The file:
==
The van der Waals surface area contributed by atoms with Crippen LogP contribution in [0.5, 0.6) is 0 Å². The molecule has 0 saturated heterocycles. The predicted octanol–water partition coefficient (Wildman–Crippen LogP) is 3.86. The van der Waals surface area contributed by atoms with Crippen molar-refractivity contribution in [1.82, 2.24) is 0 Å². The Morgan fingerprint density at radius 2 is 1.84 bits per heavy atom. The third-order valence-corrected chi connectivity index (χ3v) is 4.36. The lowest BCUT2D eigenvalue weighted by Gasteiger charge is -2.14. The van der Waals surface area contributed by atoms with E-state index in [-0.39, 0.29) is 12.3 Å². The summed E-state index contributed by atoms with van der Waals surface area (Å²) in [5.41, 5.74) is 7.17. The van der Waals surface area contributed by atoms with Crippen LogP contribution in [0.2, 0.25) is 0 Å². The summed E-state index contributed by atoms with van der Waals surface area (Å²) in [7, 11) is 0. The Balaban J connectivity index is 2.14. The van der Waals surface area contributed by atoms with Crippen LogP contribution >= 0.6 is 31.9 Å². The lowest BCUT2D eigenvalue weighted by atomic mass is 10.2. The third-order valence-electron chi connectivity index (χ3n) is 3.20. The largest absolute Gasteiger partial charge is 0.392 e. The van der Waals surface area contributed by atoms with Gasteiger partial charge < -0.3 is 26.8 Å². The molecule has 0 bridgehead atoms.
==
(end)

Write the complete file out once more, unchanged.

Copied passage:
The van der Waals surface area contributed by atoms with Crippen LogP contribution in [0.5, 0.6) is 0 Å². The molecule has 0 saturated heterocycles. The predicted octanol–water partition coefficient (Wildman–Crippen LogP) is 3.86. The van der Waals surface area contributed by atoms with Crippen molar-refractivity contribution in [1.82, 2.24) is 0 Å². The Morgan fingerprint density at radius 2 is 1.84 bits per heavy atom. The third-order valence-corrected chi connectivity index (χ3v) is 4.36. The lowest BCUT2D eigenvalue weighted by Gasteiger charge is -2.14. The van der Waals surface area contributed by atoms with E-state index in [-0.39, 0.29) is 12.3 Å². The summed E-state index contributed by atoms with van der Waals surface area (Å²) in [5.41, 5.74) is 7.17. The van der Waals surface area contributed by atoms with Crippen LogP contribution in [0.2, 0.25) is 0 Å². The summed E-state index contributed by atoms with van der Waals surface area (Å²) in [7, 11) is 0. The Balaban J connectivity index is 2.14. The van der Waals surface area contributed by atoms with Crippen LogP contribution >= 0.6 is 31.9 Å². The lowest BCUT2D eigenvalue weighted by atomic mass is 10.2. The third-order valence-electron chi connectivity index (χ3n) is 3.20. The largest absolute Gasteiger partial charge is 0.392 e. The van der Waals surface area contributed by atoms with Gasteiger partial charge < -0.3 is 26.8 Å². The molecule has 0 bridgehead atoms.